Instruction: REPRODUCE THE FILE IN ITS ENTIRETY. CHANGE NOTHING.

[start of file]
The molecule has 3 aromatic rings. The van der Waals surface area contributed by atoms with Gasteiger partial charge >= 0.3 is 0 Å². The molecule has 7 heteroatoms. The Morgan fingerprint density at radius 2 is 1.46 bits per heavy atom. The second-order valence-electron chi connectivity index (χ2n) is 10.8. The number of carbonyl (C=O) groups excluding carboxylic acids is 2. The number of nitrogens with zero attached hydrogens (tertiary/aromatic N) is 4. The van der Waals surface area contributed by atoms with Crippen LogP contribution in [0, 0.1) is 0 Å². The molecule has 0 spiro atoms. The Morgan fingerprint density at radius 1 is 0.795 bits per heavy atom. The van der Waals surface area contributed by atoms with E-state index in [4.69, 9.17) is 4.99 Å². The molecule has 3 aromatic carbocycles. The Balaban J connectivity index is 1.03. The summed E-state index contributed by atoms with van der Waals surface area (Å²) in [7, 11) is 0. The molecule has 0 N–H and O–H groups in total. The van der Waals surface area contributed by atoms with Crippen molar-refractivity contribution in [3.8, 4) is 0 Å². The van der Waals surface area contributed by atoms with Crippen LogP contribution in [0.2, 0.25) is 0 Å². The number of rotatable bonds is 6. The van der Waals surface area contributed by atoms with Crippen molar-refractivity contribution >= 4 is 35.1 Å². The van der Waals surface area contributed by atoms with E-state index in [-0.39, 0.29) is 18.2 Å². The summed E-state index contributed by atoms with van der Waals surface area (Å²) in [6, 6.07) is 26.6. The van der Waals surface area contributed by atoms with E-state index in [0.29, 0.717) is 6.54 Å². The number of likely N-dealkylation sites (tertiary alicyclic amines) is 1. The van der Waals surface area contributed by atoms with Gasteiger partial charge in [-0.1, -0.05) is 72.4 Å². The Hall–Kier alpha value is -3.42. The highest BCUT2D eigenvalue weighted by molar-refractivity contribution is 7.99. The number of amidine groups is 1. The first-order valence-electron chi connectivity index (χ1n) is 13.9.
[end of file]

The molecule has 3 aromatic rings. The van der Waals surface area contributed by atoms with Gasteiger partial charge >= 0.3 is 0 Å². The molecule has 7 heteroatoms. The Morgan fingerprint density at radius 2 is 1.46 bits per heavy atom. The second-order valence-electron chi connectivity index (χ2n) is 10.8. The number of carbonyl (C=O) groups excluding carboxylic acids is 2. The number of nitrogens with zero attached hydrogens (tertiary/aromatic N) is 4. The van der Waals surface area contributed by atoms with Crippen LogP contribution in [0, 0.1) is 0 Å². The molecule has 0 spiro atoms. The Morgan fingerprint density at radius 1 is 0.795 bits per heavy atom. The van der Waals surface area contributed by atoms with E-state index in [4.69, 9.17) is 4.99 Å². The molecule has 3 aromatic carbocycles. The Balaban J connectivity index is 1.03. The summed E-state index contributed by atoms with van der Waals surface area (Å²) in [7, 11) is 0. The molecule has 0 N–H and O–H groups in total. The van der Waals surface area contributed by atoms with Crippen molar-refractivity contribution in [3.8, 4) is 0 Å². The van der Waals surface area contributed by atoms with Crippen LogP contribution in [0.2, 0.25) is 0 Å². The number of rotatable bonds is 6. The van der Waals surface area contributed by atoms with Crippen molar-refractivity contribution >= 4 is 35.1 Å². The van der Waals surface area contributed by atoms with E-state index in [-0.39, 0.29) is 18.2 Å². The summed E-state index contributed by atoms with van der Waals surface area (Å²) in [6, 6.07) is 26.6. The van der Waals surface area contributed by atoms with E-state index in [0.29, 0.717) is 6.54 Å². The number of likely N-dealkylation sites (tertiary alicyclic amines) is 1. The van der Waals surface area contributed by atoms with Gasteiger partial charge in [-0.1, -0.05) is 72.4 Å². The Hall–Kier alpha value is -3.42. The highest BCUT2D eigenvalue weighted by molar-refractivity contribution is 7.99. The number of amidine groups is 1. The first-order valence-electron chi connectivity index (χ1n) is 13.9.